[Originally posted on LinkedIn in January 2018]

It is not a straightforward task to deploy unmanned aerial vehicles, also known as UAVs or drones. They are subject to intense European, national and local regulations which must be followed before any launch can happen.

– Whereas drones offer great, new ways of assessing a situation, giving a quick overview of a mass crowd and identifying potential security and health incidents, they also present considerable danger. Moving over a crowd, they can potentially cause physical injuries. They can also fall into the wrong hands, becoming surveillance tools or weapons, which calls for a strict, operational control, explains Marco Cipolato, Aerospace Engineer at DigiSky.

In Italy where Digisky is doing the airship testing, the Italian Civil Aviation Authority does not allow any remotely piloted aircraft system (RPAS) to fly over crowded areas. This includes any remotely piloted aerial vehicle without persons on board which is not used for recreational or sports purposes. Therefore, any system that has capabilities to be remotely piloted, featuring a receiver connected to propellers for example, cannot be used over MONICA events.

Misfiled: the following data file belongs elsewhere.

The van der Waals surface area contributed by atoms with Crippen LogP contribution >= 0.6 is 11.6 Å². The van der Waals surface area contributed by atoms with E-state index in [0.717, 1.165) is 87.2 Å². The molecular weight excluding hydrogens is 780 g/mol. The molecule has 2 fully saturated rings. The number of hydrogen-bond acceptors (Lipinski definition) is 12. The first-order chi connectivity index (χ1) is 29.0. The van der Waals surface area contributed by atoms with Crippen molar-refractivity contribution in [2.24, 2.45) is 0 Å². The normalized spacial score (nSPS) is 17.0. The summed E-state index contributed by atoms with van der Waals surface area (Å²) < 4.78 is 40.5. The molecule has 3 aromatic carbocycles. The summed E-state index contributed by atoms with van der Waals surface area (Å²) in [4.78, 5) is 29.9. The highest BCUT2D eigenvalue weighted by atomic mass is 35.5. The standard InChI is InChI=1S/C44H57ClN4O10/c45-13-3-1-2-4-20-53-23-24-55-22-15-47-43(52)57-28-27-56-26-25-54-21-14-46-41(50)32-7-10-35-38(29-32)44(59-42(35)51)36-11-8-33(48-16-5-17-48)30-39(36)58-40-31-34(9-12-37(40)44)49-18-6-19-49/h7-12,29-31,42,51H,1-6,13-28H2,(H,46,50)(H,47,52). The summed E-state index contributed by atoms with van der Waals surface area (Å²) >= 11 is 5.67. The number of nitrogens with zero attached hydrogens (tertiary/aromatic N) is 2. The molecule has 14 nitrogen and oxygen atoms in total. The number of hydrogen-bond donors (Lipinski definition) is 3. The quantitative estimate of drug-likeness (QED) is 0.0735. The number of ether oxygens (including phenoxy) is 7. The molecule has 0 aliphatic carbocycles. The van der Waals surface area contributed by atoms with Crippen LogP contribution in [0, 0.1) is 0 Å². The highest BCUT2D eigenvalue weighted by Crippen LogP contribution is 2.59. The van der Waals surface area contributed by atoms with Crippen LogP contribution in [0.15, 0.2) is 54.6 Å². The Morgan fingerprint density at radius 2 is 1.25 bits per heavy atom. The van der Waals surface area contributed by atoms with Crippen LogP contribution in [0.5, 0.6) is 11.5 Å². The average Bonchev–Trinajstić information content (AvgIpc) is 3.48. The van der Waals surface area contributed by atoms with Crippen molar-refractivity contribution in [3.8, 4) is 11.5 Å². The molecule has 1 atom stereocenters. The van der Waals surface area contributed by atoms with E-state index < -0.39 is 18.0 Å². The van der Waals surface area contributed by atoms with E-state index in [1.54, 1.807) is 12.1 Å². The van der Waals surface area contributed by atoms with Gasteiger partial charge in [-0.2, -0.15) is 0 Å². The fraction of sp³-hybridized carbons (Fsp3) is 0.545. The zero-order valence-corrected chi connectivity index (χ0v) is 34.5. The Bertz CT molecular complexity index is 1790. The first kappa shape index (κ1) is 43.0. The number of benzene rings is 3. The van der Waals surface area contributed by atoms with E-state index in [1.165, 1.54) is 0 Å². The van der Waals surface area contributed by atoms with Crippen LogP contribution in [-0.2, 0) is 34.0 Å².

Consequently, DigiSky has developed a prototype which resembles a tethered balloon more than a RPAS. The blimp is allowed as long as it does not float more than 40 meters above ground, and it is not close to an airport area. The rope has a dual purpose, enabling field operators to control the altitude of the balloon and to move it around the venue area.

For the full story and to see a video of the MONICA airship in action, visit: http://www.monica-project.eu/index.php/2017/11/06/monitoring-crowds-monica-airship/

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